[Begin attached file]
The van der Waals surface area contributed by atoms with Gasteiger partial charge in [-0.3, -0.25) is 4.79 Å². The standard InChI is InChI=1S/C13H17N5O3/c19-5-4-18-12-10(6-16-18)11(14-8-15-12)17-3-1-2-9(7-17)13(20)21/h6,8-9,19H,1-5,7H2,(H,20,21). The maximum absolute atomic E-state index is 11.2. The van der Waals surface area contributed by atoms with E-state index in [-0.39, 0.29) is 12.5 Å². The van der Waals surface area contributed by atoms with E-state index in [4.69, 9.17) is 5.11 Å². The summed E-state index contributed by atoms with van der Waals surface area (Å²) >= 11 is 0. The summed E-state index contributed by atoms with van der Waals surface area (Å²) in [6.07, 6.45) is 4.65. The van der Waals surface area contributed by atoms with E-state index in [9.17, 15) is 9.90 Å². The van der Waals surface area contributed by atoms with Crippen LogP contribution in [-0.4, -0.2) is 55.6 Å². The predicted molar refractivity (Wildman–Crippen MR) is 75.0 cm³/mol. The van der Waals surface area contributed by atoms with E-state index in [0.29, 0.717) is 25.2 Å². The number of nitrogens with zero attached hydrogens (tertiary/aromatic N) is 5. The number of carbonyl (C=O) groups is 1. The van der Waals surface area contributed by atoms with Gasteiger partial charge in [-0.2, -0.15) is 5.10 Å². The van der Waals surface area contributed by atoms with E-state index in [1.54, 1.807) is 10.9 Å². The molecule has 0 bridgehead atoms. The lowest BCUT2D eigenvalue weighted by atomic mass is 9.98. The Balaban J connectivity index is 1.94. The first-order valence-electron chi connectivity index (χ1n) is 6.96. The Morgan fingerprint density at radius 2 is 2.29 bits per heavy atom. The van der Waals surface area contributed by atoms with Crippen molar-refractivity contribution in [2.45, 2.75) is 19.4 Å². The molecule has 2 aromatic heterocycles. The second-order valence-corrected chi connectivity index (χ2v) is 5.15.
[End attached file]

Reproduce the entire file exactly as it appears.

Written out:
The van der Waals surface area contributed by atoms with Gasteiger partial charge in [-0.3, -0.25) is 4.79 Å². The standard InChI is InChI=1S/C13H17N5O3/c19-5-4-18-12-10(6-16-18)11(14-8-15-12)17-3-1-2-9(7-17)13(20)21/h6,8-9,19H,1-5,7H2,(H,20,21). The maximum absolute atomic E-state index is 11.2. The van der Waals surface area contributed by atoms with E-state index in [-0.39, 0.29) is 12.5 Å². The van der Waals surface area contributed by atoms with E-state index in [4.69, 9.17) is 5.11 Å². The summed E-state index contributed by atoms with van der Waals surface area (Å²) >= 11 is 0. The summed E-state index contributed by atoms with van der Waals surface area (Å²) in [6.07, 6.45) is 4.65. The van der Waals surface area contributed by atoms with E-state index in [9.17, 15) is 9.90 Å². The van der Waals surface area contributed by atoms with Crippen LogP contribution in [-0.4, -0.2) is 55.6 Å². The predicted molar refractivity (Wildman–Crippen MR) is 75.0 cm³/mol. The van der Waals surface area contributed by atoms with E-state index in [0.29, 0.717) is 25.2 Å². The number of nitrogens with zero attached hydrogens (tertiary/aromatic N) is 5. The number of carbonyl (C=O) groups is 1. The van der Waals surface area contributed by atoms with Gasteiger partial charge in [-0.2, -0.15) is 5.10 Å². The van der Waals surface area contributed by atoms with E-state index in [1.54, 1.807) is 10.9 Å². The molecule has 0 bridgehead atoms. The lowest BCUT2D eigenvalue weighted by atomic mass is 9.98. The Balaban J connectivity index is 1.94. The first-order valence-electron chi connectivity index (χ1n) is 6.96. The Morgan fingerprint density at radius 2 is 2.29 bits per heavy atom. The van der Waals surface area contributed by atoms with Crippen molar-refractivity contribution in [2.45, 2.75) is 19.4 Å². The molecule has 2 aromatic heterocycles. The second-order valence-corrected chi connectivity index (χ2v) is 5.15.